DAVID GOLD of the Three Musketeers died this week, and life at West Ham will never be the same for David Sullivan and I, nor quite so enjoyable.
At such a sad time it’s important to hold onto the happy memories which give you strength as you come to terms with the fact that someone so important to you won’t be in your life anymore.
David was a kind and thoughtful man, who was a key to the partnership that took over Birmingham City and then his beloved West Ham.
I first met him 34 years ago when I was 19, and at 23 when I took over Birmingham City we formed our football partnership and became the Three Musketeers — he, David Sullivan and I.
There was a great friendship, respect and trust between the three of us. Over those years, we have gone through so much in our business and personal lives.
I went from teenager to middle-aged woman with two children and he was always supportive and a dear, dear friend.
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A gentleman in every sense of the word, he made time to speak to everyone, from the warehouse to the stewards without any airs and graces.
He lived for his family, his football and his friends.
He and David Sullivan never missed a home or away game in 17 years of owning Birmingham City and not many owners can say that!
He also made his time at St Andrew’s a family affair. His mum, in her 80s at the time got very involved.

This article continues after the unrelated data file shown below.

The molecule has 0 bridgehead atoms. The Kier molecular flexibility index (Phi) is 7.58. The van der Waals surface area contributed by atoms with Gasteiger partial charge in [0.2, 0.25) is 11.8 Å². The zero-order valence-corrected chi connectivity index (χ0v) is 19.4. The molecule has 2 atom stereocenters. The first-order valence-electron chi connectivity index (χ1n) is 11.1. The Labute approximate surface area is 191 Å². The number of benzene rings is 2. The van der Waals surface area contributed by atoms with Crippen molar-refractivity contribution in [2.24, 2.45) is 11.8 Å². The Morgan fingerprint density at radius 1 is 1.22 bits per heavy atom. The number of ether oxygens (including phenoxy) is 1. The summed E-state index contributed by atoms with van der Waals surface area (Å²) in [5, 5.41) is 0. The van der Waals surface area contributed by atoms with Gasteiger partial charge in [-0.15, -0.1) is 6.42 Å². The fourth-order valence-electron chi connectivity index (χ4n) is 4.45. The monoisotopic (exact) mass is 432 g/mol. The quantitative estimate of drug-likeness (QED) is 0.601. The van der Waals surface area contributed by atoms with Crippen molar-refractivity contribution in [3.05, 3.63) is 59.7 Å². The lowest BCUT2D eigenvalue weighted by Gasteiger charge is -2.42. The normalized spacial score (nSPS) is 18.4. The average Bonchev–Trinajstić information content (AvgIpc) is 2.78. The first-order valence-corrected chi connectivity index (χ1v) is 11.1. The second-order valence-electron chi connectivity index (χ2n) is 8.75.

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She set up Monday bingo mainly for pensioners and went to every match with her son.
He took his daughters and later his beloved grand-daughter to West Ham. All of them his pride and joy. He was never happier than when he was with his girls.
He claimed he drank whisky because he thought his tipple, Tia Maria, wasn’t manly enough, we always had a giggle about that!
He flew his own helicopter, once landing in my back garden, only narrowly missing a tree.
He also crashed his plane at the training ground. Passengers beware, none of us would fly with him!
One of the greatest days in his life was becoming an owner and joint-chairman of West Ham in 2010 with DS, both life-long Hammers fans.
In 1990, before they owned Blues, together they owned 27 per cent of West Ham.
But the club’s owners at the time would not even give them a seat at games let alone the board, so they sold their stake, sadly, after about a year.
No wonder they had tears in their eyes when their Boleyn dream became real — two lifelong fans, two local boys made good, two best friends taking over their boyhood club.
DG played for West Ham boys teams, but his father refused to sign the scholarship forms, said he had to get a proper job!
The best he could do was keep a prized scrapbook of his mentions for the teams as well as the medals he won playing for the club as a lad.
He really did love WHU, he was a supporter through and through.
No question he was the East End boy made good. Growing up in poverty in a terrace house opposite the Boleyn Ground, he built his own retail business with his daughters by his side and eventually moved to a mansion with his own golf course.
He has seen his club transfer successfully to the London Stadium and the Hammers growing in hunger for the big successes the Musketeers worked so hard for.
No doubt he’ll be wearing our colours in heaven; I bet he is having a kick about with his hero Bobby Moore right now!
Tributes have poured in from across football for him; from players, boards and managers.
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One of the most touching was the applause Spurs fans gave him at Crystal Palace — from our fiercest rival, he would have loved that unique act.
For me and David Sullivan it is the end of an era. And we will miss him terribly.
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